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Takeuchi A.,CNRS Biotechnology and Cell Signaling Laboratory | Takeuchi A.,Niigata University | Badr M.E.S.G.,CNRS Biotechnology and Cell Signaling Laboratory | Badr M.E.S.G.,Osaka University | And 15 more authors.
Journal of Experimental Medicine | Year: 2016

Naive T cells differentiate into various effector T cells, including CD4+ helper T cell subsets and CD8+ cytotoxic T cells (CTL). Although cytotoxic CD4+ T cells (CD4+CTL) also develop from naive T cells, the mechanism of development is elusive. We found that a small fraction of CD4+ T cells that express class I-restricted T cell-associated molecule (CRT AM) upon activation possesses the characteristics of both CD4+ and CD8+ T cells. CRT AM+ CD4+ T cells secrete IFN-γ, express CTL-related genes, such as eomesodermin (Eomes), Granzyme B, and perforin, after cultivation, and exhibit cytotoxic function, suggesting that CRT AM+ T cells are the precursor of CD4+CTL. Indeed, ectopic expression of CRT AM in T cells induced the production of IFN-γ, expression of CTL-related genes, and cytotoxic activity. The induction of CD4+CTL and IFN-γ production requires CRT AM-mediated intracellular signaling. CRT AM+ T cells traffic to mucosal tissues and inflammatory sites and developed into CD4+CTL, which are involved in mediating protection against infection as well as inducing inflammatory response, depending on the circumstances, through IFN-γ secretion and cytotoxic activity. These results reveal that CRT AM is critical to instruct the differentiation of CD4+CTL through the induction of Eomes and CTL-related gene. © 2016 Takeuchi et al.


Shiraishi Y.,Tokyo Medical University | Fujimoto A.,Center for Integrative Medical science | Fujimoto A.,Center for Integrative Medical science | Furuta M.,Center for Integrative Medical science | And 28 more authors.
PLoS ONE | Year: 2014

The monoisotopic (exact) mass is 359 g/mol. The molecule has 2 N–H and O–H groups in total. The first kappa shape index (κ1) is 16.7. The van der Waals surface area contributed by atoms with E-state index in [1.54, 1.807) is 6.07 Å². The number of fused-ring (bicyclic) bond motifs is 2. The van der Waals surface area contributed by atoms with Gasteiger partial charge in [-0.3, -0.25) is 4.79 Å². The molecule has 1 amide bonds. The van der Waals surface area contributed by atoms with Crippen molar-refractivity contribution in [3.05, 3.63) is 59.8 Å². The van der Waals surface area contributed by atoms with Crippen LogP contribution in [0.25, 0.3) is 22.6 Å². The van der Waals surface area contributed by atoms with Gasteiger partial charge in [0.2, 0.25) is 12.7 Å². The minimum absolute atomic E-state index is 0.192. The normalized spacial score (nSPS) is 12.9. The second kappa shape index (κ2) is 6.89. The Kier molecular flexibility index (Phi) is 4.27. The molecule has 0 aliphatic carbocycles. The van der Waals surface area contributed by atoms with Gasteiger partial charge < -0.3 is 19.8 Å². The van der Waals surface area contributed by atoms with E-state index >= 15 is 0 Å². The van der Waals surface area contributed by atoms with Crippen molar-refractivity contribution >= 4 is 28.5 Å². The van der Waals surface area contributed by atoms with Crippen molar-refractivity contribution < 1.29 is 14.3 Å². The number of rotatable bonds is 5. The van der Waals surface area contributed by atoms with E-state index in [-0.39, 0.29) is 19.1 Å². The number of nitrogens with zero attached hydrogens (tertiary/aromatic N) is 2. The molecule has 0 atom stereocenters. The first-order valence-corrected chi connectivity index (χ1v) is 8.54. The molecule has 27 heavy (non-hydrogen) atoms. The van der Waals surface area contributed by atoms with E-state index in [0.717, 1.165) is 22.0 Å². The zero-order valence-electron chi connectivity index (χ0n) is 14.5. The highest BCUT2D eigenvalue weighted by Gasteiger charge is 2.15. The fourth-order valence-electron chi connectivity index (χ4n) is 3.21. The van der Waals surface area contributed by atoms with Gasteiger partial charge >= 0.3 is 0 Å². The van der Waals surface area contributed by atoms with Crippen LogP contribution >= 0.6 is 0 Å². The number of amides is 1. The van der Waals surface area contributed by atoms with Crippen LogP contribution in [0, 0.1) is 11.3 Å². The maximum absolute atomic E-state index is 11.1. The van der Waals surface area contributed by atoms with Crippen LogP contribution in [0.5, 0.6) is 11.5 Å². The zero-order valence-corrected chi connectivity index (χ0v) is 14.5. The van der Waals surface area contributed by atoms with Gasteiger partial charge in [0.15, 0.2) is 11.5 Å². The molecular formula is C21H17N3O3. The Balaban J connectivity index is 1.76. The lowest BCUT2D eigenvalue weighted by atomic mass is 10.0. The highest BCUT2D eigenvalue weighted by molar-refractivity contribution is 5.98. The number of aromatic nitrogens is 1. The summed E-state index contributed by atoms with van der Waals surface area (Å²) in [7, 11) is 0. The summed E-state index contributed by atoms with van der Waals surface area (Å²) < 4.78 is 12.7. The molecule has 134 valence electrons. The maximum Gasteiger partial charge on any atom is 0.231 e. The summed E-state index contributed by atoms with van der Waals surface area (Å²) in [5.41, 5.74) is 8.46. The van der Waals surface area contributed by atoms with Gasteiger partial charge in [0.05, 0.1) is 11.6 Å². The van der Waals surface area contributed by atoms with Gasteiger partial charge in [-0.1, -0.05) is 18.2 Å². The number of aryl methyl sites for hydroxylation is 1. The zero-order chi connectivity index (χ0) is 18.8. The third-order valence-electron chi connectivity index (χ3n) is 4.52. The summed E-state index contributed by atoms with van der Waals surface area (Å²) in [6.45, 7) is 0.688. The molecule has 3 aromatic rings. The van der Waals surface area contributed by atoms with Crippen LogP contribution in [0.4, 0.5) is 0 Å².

Recent studies applying high-throughput sequencing technologies have identified several recurrently mutated genes and pathways in multiple cancer genomes. However, transcriptional consequences from these genomic alterations in cancer genome remain unclear. In this study, we performed integrated and comparative analyses of whole genomes and transcriptomes of 22 hepatitis B virus (HBV)- related hepatocellular carcinomas (HCCs) and their matched controls. Comparison of whole genome sequence (WGS) and RNA-Seq revealed much evidence that various types of genomic mutations triggered diverse transcriptional changes. Not only splice-site mutations, but also silent mutations in coding regions, deep intronic mutations and structural changes caused splicing aberrations. HBV integrations generated diverse patterns of virus-human fusion transcripts depending on affected gene, such as TERT, CDK15, FN1 and MLL4. Structural variations could drive overexpression of genes such as WNT ligands, with/without creating gene fusions. Furthermore, by taking account of genomic mutations causing transcriptional aberrations, we could improve the sensitivity of deleterious mutation detection in known cancer driver genes (TP53, AXIN1, ARID2, RPS6KA3), and identified recurrent disruptions in putative cancer driver genes such as HNF4A, CPS1, TSC1 and THRAP3 in HCCs. These findings indicate genomic alterations in cancer genome have diverse transcriptomic effects, and integrated analysis of WGS and RNA-Seq can facilitate the interpretation of a large number of genomic alterations detected in cancer genome. © 2014 Shiraishi et al.

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